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5 Things You Should Know About Bone Spurs

Bone Spurs

What are those strange things called bone spurs that show up on an x-ray? Also known as osteophytes, these bony protuberances are most likely to appear after the age of 60. Bone spurs are areas where the bone overgrows along the edge of a joint. Should you be concerned if you have them?

You can develop bone spurs in a number of places, including your heels, spine, hips, knees, toes, and hands. Yet there are a lot of misconceptions about bone spurs. Let’s look at what you should know about this common entity.

You’re More Likely to Have Them if You Have Osteoarthritis

The most common cause of bone spurs is osteoarthritis, a common joint problem that leads to erosion of the cartilage that covers the ends of bones. When cartilage wears away from the tips of bones, it creates an environment that fosters the overgrowth of bone and bone spurs. As the cartilage thins down, bones can rub against each other, creating irritation that causes new bone to form, and that creates a bone spur. New bone forms as the body senses damage and lays down new bone tissue to compensate and repair the damage.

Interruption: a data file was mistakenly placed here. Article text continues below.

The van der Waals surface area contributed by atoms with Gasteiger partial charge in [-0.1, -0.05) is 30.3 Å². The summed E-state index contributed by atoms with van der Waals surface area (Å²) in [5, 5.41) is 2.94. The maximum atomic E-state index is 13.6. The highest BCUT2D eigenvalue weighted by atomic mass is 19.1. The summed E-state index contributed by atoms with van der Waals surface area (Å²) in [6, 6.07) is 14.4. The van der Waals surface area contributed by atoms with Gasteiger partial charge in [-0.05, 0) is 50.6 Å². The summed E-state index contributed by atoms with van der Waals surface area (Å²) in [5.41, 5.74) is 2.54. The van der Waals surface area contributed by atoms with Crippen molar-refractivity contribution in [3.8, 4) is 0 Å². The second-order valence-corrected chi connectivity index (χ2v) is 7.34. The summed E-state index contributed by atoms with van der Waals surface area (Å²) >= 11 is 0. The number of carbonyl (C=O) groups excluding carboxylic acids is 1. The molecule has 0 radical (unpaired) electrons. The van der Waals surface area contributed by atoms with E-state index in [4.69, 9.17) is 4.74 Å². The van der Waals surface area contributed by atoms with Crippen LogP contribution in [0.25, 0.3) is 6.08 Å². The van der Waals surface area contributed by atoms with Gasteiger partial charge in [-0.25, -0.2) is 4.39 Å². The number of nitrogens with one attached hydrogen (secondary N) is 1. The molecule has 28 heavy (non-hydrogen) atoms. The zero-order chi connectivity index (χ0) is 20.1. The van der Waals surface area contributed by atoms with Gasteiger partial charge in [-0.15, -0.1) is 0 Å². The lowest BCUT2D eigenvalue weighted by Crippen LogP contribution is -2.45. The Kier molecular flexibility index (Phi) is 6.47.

If the irritation persists, bone spurs may grow large enough to form bumpy areas under the skin that you can see and feel. If the spurs press on a nerve in the spine, spurs can interfere with movement or cause numbness, tingling, or weakness. If they become large enough, they can cause more serious symptoms such as weakness.

Bone spurs also form as a natural part of aging or in response to injury. People who work jobs that require repetitive movements are also at greater risk of developing bone spurs. Dancers, particularly ballerinas, are at a substantial risk of developing bone spurs in the feet. Still, in most cases, there’s underlying joint degeneration from osteoarthritis that drives bone spurs to form.

You Can Have Bone Spurs and Not Know It

The first sign you have a bone spur may be seeing one on X-ray. One of the most common ways people discover bone spurs is when they get an imaging study for some other reason and bone spurs show up, incidentally. Spurs often cause no symptoms unless they grow large enough to press on a nerve or other structures close by. However, larger ones may cause discomfort when you move or bend a certain way. For example, if you have bone spurs on your knees, you may feel discomfort if you bend your knees.